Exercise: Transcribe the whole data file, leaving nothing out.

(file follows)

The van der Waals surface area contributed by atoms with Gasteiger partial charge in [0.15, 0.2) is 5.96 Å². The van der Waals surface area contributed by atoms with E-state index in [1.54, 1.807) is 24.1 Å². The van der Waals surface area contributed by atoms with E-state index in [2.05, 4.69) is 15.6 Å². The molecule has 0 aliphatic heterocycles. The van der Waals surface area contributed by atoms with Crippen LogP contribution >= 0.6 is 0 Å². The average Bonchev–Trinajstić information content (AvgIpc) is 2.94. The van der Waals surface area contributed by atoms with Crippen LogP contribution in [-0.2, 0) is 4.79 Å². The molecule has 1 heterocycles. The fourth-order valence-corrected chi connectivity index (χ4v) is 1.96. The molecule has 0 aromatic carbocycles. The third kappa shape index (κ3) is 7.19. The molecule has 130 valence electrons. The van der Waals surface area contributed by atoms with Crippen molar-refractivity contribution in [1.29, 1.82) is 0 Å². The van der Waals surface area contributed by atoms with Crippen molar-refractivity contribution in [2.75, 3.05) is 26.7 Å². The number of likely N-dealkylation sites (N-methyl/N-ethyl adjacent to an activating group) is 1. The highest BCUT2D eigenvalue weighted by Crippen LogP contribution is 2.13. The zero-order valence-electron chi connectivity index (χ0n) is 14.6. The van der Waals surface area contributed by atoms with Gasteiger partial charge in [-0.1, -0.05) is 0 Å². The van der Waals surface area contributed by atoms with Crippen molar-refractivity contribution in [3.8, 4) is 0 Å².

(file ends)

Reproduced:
The van der Waals surface area contributed by atoms with Gasteiger partial charge in [0.15, 0.2) is 5.96 Å². The van der Waals surface area contributed by atoms with E-state index in [1.54, 1.807) is 24.1 Å². The van der Waals surface area contributed by atoms with E-state index in [2.05, 4.69) is 15.6 Å². The molecule has 0 aliphatic heterocycles. The van der Waals surface area contributed by atoms with Crippen LogP contribution >= 0.6 is 0 Å². The average Bonchev–Trinajstić information content (AvgIpc) is 2.94. The van der Waals surface area contributed by atoms with Crippen LogP contribution in [-0.2, 0) is 4.79 Å². The molecule has 1 heterocycles. The fourth-order valence-corrected chi connectivity index (χ4v) is 1.96. The molecule has 0 aromatic carbocycles. The third kappa shape index (κ3) is 7.19. The molecule has 130 valence electrons. The van der Waals surface area contributed by atoms with Crippen molar-refractivity contribution in [1.29, 1.82) is 0 Å². The van der Waals surface area contributed by atoms with Crippen molar-refractivity contribution in [2.75, 3.05) is 26.7 Å². The number of likely N-dealkylation sites (N-methyl/N-ethyl adjacent to an activating group) is 1. The highest BCUT2D eigenvalue weighted by Crippen LogP contribution is 2.13. The zero-order valence-electron chi connectivity index (χ0n) is 14.6. The van der Waals surface area contributed by atoms with Gasteiger partial charge in [-0.1, -0.05) is 0 Å². The van der Waals surface area contributed by atoms with Crippen molar-refractivity contribution in [3.8, 4) is 0 Å².